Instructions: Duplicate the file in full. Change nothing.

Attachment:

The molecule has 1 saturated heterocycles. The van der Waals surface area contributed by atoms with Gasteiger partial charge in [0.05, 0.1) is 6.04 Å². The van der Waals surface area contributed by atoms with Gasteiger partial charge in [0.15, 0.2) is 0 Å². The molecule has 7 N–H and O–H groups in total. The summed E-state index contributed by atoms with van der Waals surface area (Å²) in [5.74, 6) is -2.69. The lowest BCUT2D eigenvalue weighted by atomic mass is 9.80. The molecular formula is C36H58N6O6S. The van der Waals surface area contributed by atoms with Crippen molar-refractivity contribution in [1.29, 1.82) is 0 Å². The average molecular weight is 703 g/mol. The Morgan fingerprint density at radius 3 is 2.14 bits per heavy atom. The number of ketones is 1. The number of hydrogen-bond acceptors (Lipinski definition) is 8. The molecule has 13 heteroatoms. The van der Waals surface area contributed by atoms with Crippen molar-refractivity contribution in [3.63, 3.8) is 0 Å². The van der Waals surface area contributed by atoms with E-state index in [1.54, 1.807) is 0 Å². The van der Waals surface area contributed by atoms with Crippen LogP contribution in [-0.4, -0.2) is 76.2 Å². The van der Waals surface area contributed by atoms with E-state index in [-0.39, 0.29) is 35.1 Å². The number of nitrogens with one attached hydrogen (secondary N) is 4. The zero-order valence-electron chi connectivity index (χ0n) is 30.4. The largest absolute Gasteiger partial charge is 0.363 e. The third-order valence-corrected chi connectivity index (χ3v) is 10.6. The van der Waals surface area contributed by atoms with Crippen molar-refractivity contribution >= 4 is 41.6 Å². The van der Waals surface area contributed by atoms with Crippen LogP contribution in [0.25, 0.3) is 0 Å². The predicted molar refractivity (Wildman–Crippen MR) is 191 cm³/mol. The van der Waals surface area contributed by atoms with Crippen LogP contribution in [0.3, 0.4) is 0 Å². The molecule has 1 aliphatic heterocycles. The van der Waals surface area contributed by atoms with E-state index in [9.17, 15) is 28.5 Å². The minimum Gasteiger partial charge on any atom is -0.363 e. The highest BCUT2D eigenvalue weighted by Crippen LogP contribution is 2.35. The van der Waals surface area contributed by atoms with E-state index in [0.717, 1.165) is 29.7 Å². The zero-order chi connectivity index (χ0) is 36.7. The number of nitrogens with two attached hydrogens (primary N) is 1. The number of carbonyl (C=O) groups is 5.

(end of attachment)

The molecule has 1 saturated heterocycles. The van der Waals surface area contributed by atoms with Gasteiger partial charge in [0.05, 0.1) is 6.04 Å². The van der Waals surface area contributed by atoms with Gasteiger partial charge in [0.15, 0.2) is 0 Å². The molecule has 7 N–H and O–H groups in total. The summed E-state index contributed by atoms with van der Waals surface area (Å²) in [5.74, 6) is -2.69. The lowest BCUT2D eigenvalue weighted by atomic mass is 9.80. The molecular formula is C36H58N6O6S. The van der Waals surface area contributed by atoms with Crippen molar-refractivity contribution in [1.29, 1.82) is 0 Å². The average molecular weight is 703 g/mol. The Morgan fingerprint density at radius 3 is 2.14 bits per heavy atom. The number of ketones is 1. The number of hydrogen-bond acceptors (Lipinski definition) is 8. The molecule has 13 heteroatoms. The van der Waals surface area contributed by atoms with Crippen molar-refractivity contribution in [3.63, 3.8) is 0 Å². The van der Waals surface area contributed by atoms with E-state index in [1.54, 1.807) is 0 Å². The van der Waals surface area contributed by atoms with Crippen LogP contribution in [-0.4, -0.2) is 76.2 Å². The van der Waals surface area contributed by atoms with E-state index in [-0.39, 0.29) is 35.1 Å². The number of nitrogens with one attached hydrogen (secondary N) is 4. The zero-order valence-electron chi connectivity index (χ0n) is 30.4. The largest absolute Gasteiger partial charge is 0.363 e. The third-order valence-corrected chi connectivity index (χ3v) is 10.6. The van der Waals surface area contributed by atoms with Crippen molar-refractivity contribution >= 4 is 41.6 Å². The van der Waals surface area contributed by atoms with Crippen LogP contribution in [0.25, 0.3) is 0 Å². The predicted molar refractivity (Wildman–Crippen MR) is 191 cm³/mol. The van der Waals surface area contributed by atoms with Crippen LogP contribution in [0.3, 0.4) is 0 Å². The molecule has 1 aliphatic heterocycles. The van der Waals surface area contributed by atoms with E-state index in [9.17, 15) is 28.5 Å². The minimum Gasteiger partial charge on any atom is -0.363 e. The highest BCUT2D eigenvalue weighted by Crippen LogP contribution is 2.35. The van der Waals surface area contributed by atoms with E-state index in [0.717, 1.165) is 29.7 Å². The zero-order chi connectivity index (χ0) is 36.7. The number of nitrogens with two attached hydrogens (primary N) is 1. The number of carbonyl (C=O) groups is 5.